I began writing scripts with two other people around 1940. Up until then I wrote alone, and found that I had no difficulties. But in writing alone there is a danger that your interpretation of another human being will suffer from one-sidedness. If you write with two other people about that human being, you get at least three different viewpoints on him, and you can discuss the points on which you disagree. Also, the director has a natural tendency to nudge the hero and the plot along into a pattern that is the easiest one for him to direct. By writing with about two other people, you can avoid this danger also.

Akira Kurosawa

I wish this were a more common, accepted practice.

(Answer: Everything!) Akira Kurosawa is in a league of his own. To master filmmakers, like Martin Scorsese, Steven Spielberg, and Oliver Stone, he was the teacher, and often shared his knowledge with those who asked. Flavorwire has published a few pieces of said knowledge in the form of Kurosawa’s greatest filmmaking quotes — ones that beautifully answer questions about the craft, advise us on storytelling, and remind us why we fell in love with cinema in the first place.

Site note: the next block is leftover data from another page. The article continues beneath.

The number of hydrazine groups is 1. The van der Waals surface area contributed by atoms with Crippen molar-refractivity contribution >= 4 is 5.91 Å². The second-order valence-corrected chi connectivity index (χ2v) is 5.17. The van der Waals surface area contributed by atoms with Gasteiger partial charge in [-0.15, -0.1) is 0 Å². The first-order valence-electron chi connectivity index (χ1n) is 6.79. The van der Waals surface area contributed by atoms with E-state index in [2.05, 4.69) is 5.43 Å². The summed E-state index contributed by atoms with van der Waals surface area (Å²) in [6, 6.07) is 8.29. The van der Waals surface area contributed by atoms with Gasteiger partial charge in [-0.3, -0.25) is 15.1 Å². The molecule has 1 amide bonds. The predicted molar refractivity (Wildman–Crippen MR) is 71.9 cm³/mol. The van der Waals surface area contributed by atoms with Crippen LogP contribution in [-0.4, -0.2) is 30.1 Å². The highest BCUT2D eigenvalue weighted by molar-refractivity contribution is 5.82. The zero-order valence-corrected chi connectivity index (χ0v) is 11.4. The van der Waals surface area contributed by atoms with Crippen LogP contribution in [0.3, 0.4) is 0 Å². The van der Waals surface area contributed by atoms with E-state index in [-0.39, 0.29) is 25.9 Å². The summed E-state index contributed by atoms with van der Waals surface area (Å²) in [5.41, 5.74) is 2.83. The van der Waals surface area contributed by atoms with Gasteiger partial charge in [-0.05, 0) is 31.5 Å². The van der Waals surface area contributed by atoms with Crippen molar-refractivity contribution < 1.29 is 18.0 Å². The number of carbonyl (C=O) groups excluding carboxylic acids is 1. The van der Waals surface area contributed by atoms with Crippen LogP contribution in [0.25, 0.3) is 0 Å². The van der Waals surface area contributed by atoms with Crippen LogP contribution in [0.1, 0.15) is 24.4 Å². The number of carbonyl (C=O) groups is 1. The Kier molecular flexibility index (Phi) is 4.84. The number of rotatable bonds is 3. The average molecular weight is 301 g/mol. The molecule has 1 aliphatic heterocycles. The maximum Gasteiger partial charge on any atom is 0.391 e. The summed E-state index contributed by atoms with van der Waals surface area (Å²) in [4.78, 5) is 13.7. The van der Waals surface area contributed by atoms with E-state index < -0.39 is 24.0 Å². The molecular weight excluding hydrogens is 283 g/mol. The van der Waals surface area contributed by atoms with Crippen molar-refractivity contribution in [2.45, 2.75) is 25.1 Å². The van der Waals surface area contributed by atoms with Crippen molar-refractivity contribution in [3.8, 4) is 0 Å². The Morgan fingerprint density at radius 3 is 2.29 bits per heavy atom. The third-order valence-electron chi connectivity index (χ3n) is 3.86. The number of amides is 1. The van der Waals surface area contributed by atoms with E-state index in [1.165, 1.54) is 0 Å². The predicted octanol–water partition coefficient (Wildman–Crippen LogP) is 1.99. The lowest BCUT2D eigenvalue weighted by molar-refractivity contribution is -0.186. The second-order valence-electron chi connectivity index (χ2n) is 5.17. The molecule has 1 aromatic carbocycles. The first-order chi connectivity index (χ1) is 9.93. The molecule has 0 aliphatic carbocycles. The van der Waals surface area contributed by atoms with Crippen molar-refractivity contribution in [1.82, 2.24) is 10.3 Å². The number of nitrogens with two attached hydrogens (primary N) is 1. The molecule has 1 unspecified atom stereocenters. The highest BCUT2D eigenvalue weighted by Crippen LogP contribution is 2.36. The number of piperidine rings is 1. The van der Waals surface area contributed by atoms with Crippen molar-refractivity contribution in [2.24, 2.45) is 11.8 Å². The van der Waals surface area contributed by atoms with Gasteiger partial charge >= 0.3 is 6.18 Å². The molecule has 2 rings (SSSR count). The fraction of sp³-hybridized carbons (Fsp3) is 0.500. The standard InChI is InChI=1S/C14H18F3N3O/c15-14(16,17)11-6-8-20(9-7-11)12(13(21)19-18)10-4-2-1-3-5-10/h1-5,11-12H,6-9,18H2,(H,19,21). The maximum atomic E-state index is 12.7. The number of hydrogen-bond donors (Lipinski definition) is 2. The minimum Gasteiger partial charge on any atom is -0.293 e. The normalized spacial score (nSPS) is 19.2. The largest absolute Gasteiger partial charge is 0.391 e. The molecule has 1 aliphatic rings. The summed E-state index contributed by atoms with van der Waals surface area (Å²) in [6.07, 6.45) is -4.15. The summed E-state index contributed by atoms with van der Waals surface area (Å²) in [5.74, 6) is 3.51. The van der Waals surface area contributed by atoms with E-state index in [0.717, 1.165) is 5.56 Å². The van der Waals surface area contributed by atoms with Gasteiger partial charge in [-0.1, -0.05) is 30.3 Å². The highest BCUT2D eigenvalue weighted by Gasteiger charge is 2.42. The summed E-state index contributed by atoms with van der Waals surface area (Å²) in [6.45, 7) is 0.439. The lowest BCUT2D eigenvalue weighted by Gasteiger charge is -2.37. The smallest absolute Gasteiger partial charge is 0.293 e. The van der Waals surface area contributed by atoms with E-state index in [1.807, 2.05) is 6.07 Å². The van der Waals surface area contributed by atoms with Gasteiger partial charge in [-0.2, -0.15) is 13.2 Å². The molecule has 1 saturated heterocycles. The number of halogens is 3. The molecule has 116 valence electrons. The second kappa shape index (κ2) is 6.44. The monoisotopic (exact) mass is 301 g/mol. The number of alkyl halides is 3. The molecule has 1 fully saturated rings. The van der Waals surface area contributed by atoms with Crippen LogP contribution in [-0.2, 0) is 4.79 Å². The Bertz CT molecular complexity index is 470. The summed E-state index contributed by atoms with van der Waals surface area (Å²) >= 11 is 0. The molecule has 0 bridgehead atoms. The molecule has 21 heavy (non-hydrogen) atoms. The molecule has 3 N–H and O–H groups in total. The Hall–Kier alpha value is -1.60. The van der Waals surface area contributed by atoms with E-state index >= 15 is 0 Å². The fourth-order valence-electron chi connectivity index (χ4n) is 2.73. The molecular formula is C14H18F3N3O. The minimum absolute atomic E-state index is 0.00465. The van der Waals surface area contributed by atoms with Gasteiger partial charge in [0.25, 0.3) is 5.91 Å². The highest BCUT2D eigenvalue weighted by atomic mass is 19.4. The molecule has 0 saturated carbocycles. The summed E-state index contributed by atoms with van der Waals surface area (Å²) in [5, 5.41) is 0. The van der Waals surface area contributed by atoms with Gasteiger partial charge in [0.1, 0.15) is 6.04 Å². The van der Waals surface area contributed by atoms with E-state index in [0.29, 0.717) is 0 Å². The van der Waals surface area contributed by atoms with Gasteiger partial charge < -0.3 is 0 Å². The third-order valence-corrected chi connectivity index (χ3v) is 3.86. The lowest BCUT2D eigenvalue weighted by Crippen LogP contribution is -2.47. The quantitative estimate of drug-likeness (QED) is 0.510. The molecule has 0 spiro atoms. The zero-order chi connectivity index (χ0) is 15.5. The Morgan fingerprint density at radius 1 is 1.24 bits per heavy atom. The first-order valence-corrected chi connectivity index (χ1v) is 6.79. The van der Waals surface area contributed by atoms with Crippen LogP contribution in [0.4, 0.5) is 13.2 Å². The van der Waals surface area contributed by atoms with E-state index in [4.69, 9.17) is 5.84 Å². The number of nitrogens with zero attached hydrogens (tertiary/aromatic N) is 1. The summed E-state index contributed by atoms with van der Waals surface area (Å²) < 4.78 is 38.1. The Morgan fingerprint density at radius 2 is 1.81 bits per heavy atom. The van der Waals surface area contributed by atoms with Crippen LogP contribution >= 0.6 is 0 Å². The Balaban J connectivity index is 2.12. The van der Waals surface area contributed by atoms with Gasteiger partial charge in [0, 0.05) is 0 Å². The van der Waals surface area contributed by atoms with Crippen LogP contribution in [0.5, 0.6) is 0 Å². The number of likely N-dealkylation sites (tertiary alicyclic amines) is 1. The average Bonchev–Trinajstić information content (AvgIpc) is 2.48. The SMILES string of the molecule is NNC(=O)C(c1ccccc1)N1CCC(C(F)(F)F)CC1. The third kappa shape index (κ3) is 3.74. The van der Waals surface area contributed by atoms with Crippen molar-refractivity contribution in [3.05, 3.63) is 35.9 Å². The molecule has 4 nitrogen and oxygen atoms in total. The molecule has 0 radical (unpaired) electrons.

The act of creating is more than slapping paint onto canvas or tossing some actors onto a set — it’s a delicate, vicious, scary, lonely, hopeful, hopeless, and utterly complicated and seemingly impossible process. But most of all, it’s intimate and personal.
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In Hollywood, more often than not, they’re making more kind of traditional films, stories that are understood by people. And the entire story is understood. And they become worried if even for one small moment something happens that is not understood by everyone. But what’s so fantastic is to get down into areas where things are abstract and where things are felt, or understood in an intuitive way that, you can’t, you know, put a microphone to somebody at the theatre and say ‘Did you understand that?’ but they come out with a strange, fantastic feeling and they can carry that, and it opens some little door or something that’s magical and that’s the power that film has. -David Lynch

In Hollywood, more often than not, they’re making more kind of traditional films, stories that are understood by people. And the entire story is understood. And they become worried if even for one small moment something happens that is not understood by everyone. But what’s so fantastic is to get down into areas where things are abstract and where things are felt, or understood in an intuitive way that, you can’t, you know, put a microphone to somebody at the theatre and say ‘Did you understand that?’ but they come out with a strange, fantastic feeling and they can carry that, and it opens some little door or something that’s magical and that’s the power that film has. -David Lynch